MOM's New Day

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MTT News Desk's picture
By: 
Matt Geiger
Al Ripp in his MOM office, just a few days before the organization moved to a new home on Parmenter Street.

Middleton Outreach Ministry (MOM) has a new face to go along with its new home on Parmenter Street. It just so happens to be an affable, local face that is already familiar to countless people throughout the community.

On the eve of last week’s move from MOM’s outdated Hubbard Avenue offices to a new facility at 3502 Parmenter Street, Al Ripp, the charitable organization’s new executive director, was reclining in a chair in an office stripped almost bare. Boxes were piled high, and volunteers were taking a break from carrying items up and down the creaky wooden steps of the old MOM offices.

Through the window, large flakes of snow were gently swaying in the breeze as they make their way down to Hubbard Avenue.

Ripp, a lifelong Middleton resident, was describing the emotional impact of MOM’s annual backpack give-away program, through which young students from Middleton, Cross Plains and Madison receive bags full of school supplies they need for the coming semester.

“The overall need is just shocking,” Ripp said. “You see so many people. The children come in with the biggest smiles, and you see the anxiety just melt away from the faces of their parents.”

Ripp retired from his prior job on the last day of 2012, after nearly 40 years of service in the telecommunications industry. During his time with TDS Telecommunications Corp., he worked closely with MOM.

“I was very fortunate to be able to work on the giving side through TDS,” he said. “Now I get to give directly to those in need.”

When Ripp retired, Dave Wittwer, president and CEO of TDS, said, “I know he did everything he could to delight others.” 


Members of the MOM Board of Directors chose Ripp for that very reason, as well as for his ability to communicate with the business community upon which MOM relies for much of its financial support.

Ripp believes his corporate experience, combined with his longstanding relationships in the community, will help him in his new capacity. “I can tell the story from both sides,” he said. “We all know the economy has been tight for most businesses, it’s getting better, but I know, from my corporate experience, that businesses always want to help an organization like MOM, even when things are tough.”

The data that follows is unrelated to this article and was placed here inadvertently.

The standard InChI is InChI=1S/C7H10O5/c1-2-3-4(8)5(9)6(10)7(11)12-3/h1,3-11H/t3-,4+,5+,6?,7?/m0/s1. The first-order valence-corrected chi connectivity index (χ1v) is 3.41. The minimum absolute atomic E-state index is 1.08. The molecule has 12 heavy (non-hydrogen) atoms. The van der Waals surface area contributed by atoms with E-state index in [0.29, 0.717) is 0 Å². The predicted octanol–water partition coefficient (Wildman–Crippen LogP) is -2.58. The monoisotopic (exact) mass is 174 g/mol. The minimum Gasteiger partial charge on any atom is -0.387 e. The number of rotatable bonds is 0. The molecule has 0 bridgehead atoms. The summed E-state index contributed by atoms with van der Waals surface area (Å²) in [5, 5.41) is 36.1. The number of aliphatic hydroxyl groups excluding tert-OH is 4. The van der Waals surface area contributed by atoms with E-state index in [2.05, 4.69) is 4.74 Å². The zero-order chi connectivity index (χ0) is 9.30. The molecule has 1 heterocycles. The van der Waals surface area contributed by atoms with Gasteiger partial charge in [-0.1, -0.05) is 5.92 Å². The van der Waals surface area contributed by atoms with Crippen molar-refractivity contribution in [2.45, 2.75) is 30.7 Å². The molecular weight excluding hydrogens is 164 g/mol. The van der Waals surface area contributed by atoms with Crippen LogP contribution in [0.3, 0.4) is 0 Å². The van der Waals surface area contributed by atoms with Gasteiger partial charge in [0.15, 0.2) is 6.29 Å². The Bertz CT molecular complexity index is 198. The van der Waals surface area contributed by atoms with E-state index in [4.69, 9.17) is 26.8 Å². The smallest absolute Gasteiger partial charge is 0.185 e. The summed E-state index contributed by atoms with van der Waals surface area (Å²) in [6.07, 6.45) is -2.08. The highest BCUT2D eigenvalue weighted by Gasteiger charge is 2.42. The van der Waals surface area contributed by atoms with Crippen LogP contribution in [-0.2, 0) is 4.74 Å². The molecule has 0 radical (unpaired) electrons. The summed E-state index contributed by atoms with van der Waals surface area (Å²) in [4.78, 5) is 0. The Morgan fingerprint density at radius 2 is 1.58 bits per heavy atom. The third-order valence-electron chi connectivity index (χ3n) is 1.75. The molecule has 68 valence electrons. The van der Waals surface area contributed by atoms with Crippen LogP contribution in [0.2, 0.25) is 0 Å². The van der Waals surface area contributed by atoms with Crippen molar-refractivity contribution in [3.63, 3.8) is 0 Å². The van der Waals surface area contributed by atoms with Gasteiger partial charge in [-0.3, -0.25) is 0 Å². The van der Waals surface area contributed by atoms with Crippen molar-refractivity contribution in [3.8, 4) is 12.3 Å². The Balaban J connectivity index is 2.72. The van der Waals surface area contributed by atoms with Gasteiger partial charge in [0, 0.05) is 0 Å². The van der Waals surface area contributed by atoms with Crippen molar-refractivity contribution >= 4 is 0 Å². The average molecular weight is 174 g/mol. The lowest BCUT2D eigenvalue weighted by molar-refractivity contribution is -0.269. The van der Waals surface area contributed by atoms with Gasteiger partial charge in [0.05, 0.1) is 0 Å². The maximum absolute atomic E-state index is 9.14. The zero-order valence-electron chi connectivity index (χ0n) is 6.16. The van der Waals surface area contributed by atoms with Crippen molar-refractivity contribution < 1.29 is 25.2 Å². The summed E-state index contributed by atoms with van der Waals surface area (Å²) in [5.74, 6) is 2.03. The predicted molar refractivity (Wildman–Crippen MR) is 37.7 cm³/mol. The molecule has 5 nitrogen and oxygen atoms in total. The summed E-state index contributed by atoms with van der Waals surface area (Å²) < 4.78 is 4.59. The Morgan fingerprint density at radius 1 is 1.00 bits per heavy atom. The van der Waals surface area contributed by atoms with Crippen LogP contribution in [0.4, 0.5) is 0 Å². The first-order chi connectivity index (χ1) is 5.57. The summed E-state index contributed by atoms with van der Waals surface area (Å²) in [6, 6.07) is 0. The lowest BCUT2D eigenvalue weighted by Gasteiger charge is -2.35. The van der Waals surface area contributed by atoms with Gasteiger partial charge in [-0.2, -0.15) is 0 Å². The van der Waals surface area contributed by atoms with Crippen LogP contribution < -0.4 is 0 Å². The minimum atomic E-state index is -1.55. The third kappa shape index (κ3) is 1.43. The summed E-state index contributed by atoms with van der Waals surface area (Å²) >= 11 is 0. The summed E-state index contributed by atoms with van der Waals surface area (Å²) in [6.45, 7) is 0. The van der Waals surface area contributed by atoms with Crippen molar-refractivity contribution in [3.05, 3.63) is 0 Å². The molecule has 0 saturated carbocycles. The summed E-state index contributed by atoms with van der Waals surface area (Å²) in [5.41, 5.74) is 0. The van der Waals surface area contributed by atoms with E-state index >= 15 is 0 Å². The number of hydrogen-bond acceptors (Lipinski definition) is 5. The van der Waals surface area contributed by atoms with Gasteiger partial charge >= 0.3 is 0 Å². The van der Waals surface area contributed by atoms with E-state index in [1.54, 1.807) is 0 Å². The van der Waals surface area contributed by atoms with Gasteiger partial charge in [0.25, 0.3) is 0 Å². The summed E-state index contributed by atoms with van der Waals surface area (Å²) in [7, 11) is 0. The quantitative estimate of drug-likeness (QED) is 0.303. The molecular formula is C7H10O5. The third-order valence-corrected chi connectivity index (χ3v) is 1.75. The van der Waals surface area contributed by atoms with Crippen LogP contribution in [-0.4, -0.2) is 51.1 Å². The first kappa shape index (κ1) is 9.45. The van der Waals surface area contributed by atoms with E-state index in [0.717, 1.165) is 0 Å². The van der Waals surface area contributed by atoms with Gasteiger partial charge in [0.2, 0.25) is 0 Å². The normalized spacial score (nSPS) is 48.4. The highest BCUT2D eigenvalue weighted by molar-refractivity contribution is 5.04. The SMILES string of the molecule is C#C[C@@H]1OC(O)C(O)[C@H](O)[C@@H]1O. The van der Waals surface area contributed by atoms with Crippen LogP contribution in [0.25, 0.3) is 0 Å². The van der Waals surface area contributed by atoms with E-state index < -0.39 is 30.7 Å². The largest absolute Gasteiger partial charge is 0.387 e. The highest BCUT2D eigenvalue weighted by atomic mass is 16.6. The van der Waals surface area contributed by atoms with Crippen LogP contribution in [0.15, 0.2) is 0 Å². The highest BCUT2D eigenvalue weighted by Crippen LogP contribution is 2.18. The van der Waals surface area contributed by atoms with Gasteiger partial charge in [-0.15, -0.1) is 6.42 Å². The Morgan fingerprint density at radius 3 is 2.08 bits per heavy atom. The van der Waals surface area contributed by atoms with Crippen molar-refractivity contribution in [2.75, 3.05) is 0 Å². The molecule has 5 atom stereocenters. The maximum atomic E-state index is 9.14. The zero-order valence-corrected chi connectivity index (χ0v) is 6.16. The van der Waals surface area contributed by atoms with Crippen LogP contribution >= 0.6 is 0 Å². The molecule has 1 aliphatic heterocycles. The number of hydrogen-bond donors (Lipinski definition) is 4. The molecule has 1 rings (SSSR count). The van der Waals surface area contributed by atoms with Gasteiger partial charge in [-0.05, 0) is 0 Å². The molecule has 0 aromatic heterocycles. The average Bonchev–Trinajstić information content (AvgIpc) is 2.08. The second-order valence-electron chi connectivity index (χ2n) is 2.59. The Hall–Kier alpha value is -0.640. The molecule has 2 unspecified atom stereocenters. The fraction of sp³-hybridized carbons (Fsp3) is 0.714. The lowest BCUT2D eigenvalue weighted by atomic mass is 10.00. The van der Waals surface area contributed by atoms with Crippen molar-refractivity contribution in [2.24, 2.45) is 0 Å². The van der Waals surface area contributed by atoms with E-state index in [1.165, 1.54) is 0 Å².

Ripp is MOM’s fourth executive director in as many years, but his predecessors all came from outside the non-profit’s service area. The new director grew up on a farm here, the second youngest in a family of 10.

“I’ve actually been thinking about that lately,” he reflected. “When I was too young to go work on the farm with my older siblings, I’d always stay with my mom and help her with the gardening, and with preparing and canning all the food.”

MOM has its own garden – a cluster of community plots where clients are able to grow fresh vegetables to feed their families. Ripp sees a connection to his agricultural roots.

“I’m really looking forward to MOM’s garden,” he commented. “There’s a certain pride and excitement that comes with learning how to grow your own food. It’s really what MOM is all about – and I mean beyond the garden. That idea, along with our new consolidated facilities, will really help with the mission – the goal of helping folks become self sustaining.”

Jim Hartlieb, president of the MOM Board of Directors, said the organization’s leadership feels “very fortunate to have someone with Al’s dynamic background” as the new executive director.

MOM’s new consolidated headquarters, which includes the main offices, food pantry and clothing closet, officially opened on Monday of this week.

Of course, a more accessible MOM could end up equating to even more demand for the organization’s services. “Yup,” agreed Ripp. “That’s what we’re looking at. It will probably drive up demand.”

Demand was already on the rise, thanks in no small part to the lengthy recession. In 2012, more than 500 households each month brought home over 60,000 pounds of food to nourish their families. Hundreds of volunteers gave more than 1,500 hours or service with MOM – surpassing the hours put in by paid staff.   Case Managers served nearly 130 families each month.

But with a new facility, MOM will have new ways to help.

“Storage is a key element,” said Ripp. “We have two walk-in coolers to store food donations, which should allow us to more easily manage the flow of food through our pantry. I think the new MOM will also allow us to expand our ability to take donations, which will help too.”

During his career, Ripp received several “TDS Telecom Inspiring Excellence” awards and served in clubs and on boards throughout the Verona, Middleton and Cross Plains areas. 


He got his start washing vehicles for Mid-Plains Telephone Company in 1974. During his tenure at TDS, he held a number of different positions before being named general manager in the late 1990’s.

In 2007, Ripp was named market manager for TDS covering Dane County and eventually working throughout Wisconsin, Minnesota, and Michigan’s Upper Peninsula.

 

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